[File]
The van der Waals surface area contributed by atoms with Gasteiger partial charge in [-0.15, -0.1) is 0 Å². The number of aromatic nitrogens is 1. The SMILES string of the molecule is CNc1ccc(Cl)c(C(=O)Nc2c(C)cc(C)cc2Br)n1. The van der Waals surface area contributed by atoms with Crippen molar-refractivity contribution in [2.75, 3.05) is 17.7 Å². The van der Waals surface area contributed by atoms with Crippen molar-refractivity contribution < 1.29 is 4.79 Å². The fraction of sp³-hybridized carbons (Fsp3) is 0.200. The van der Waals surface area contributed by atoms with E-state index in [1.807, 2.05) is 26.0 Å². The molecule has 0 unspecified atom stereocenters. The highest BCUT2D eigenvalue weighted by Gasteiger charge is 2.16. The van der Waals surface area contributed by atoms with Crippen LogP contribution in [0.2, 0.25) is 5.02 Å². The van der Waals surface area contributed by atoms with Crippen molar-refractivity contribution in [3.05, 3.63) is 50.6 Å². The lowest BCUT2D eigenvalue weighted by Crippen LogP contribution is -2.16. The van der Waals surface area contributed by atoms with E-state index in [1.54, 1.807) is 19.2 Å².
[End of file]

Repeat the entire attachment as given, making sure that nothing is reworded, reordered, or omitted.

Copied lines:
The van der Waals surface area contributed by atoms with Gasteiger partial charge in [-0.15, -0.1) is 0 Å². The number of aromatic nitrogens is 1. The SMILES string of the molecule is CNc1ccc(Cl)c(C(=O)Nc2c(C)cc(C)cc2Br)n1. The van der Waals surface area contributed by atoms with Crippen molar-refractivity contribution in [2.75, 3.05) is 17.7 Å². The van der Waals surface area contributed by atoms with Crippen molar-refractivity contribution < 1.29 is 4.79 Å². The fraction of sp³-hybridized carbons (Fsp3) is 0.200. The van der Waals surface area contributed by atoms with E-state index in [1.807, 2.05) is 26.0 Å². The molecule has 0 unspecified atom stereocenters. The highest BCUT2D eigenvalue weighted by Gasteiger charge is 2.16. The van der Waals surface area contributed by atoms with Crippen LogP contribution in [0.2, 0.25) is 5.02 Å². The van der Waals surface area contributed by atoms with Crippen molar-refractivity contribution in [3.05, 3.63) is 50.6 Å². The lowest BCUT2D eigenvalue weighted by Crippen LogP contribution is -2.16. The van der Waals surface area contributed by atoms with E-state index in [1.54, 1.807) is 19.2 Å².